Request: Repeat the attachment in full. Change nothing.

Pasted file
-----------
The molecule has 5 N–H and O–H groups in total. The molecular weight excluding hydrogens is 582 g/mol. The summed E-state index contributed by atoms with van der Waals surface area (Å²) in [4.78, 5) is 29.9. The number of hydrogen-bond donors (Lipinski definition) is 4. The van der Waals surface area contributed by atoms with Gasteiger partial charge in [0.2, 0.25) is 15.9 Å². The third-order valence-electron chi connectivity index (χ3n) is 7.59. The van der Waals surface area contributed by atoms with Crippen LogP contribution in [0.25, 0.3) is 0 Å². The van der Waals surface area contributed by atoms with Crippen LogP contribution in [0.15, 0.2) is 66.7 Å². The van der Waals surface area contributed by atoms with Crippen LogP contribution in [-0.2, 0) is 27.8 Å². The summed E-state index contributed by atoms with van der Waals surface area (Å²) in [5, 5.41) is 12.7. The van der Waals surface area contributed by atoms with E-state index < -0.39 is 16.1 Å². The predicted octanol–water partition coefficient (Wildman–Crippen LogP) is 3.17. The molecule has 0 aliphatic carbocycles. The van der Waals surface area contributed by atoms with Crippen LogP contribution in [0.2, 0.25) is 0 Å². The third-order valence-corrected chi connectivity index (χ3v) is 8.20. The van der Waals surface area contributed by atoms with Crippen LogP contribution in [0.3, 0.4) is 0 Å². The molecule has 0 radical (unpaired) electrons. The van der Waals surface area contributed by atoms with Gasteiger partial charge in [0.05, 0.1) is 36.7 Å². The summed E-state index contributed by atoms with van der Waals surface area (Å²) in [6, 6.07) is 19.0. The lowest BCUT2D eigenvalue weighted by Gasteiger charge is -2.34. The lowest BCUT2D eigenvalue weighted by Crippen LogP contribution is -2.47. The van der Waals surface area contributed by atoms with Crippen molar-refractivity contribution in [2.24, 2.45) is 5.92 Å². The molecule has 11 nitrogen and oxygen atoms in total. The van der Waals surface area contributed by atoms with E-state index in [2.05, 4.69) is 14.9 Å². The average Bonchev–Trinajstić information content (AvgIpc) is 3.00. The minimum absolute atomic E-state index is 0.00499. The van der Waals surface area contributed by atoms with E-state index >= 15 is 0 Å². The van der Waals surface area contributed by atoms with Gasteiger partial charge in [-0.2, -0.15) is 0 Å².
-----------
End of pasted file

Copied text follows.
The molecule has 5 N–H and O–H groups in total. The molecular weight excluding hydrogens is 582 g/mol. The summed E-state index contributed by atoms with van der Waals surface area (Å²) in [4.78, 5) is 29.9. The number of hydrogen-bond donors (Lipinski definition) is 4. The van der Waals surface area contributed by atoms with Gasteiger partial charge in [0.2, 0.25) is 15.9 Å². The third-order valence-electron chi connectivity index (χ3n) is 7.59. The van der Waals surface area contributed by atoms with Crippen LogP contribution in [0.25, 0.3) is 0 Å². The van der Waals surface area contributed by atoms with Crippen LogP contribution in [0.15, 0.2) is 66.7 Å². The van der Waals surface area contributed by atoms with Crippen LogP contribution in [-0.2, 0) is 27.8 Å². The summed E-state index contributed by atoms with van der Waals surface area (Å²) in [5, 5.41) is 12.7. The van der Waals surface area contributed by atoms with E-state index < -0.39 is 16.1 Å². The predicted octanol–water partition coefficient (Wildman–Crippen LogP) is 3.17. The molecule has 0 aliphatic carbocycles. The van der Waals surface area contributed by atoms with Crippen LogP contribution in [0.2, 0.25) is 0 Å². The third-order valence-corrected chi connectivity index (χ3v) is 8.20. The van der Waals surface area contributed by atoms with Crippen LogP contribution in [0.3, 0.4) is 0 Å². The molecule has 0 radical (unpaired) electrons. The van der Waals surface area contributed by atoms with Gasteiger partial charge in [0.05, 0.1) is 36.7 Å². The summed E-state index contributed by atoms with van der Waals surface area (Å²) in [6, 6.07) is 19.0. The lowest BCUT2D eigenvalue weighted by Gasteiger charge is -2.34. The lowest BCUT2D eigenvalue weighted by Crippen LogP contribution is -2.47. The van der Waals surface area contributed by atoms with Crippen molar-refractivity contribution in [2.24, 2.45) is 5.92 Å². The molecule has 11 nitrogen and oxygen atoms in total. The van der Waals surface area contributed by atoms with E-state index in [2.05, 4.69) is 14.9 Å². The average Bonchev–Trinajstić information content (AvgIpc) is 3.00. The minimum absolute atomic E-state index is 0.00499. The van der Waals surface area contributed by atoms with E-state index >= 15 is 0 Å². The van der Waals surface area contributed by atoms with Gasteiger partial charge in [-0.2, -0.15) is 0 Å².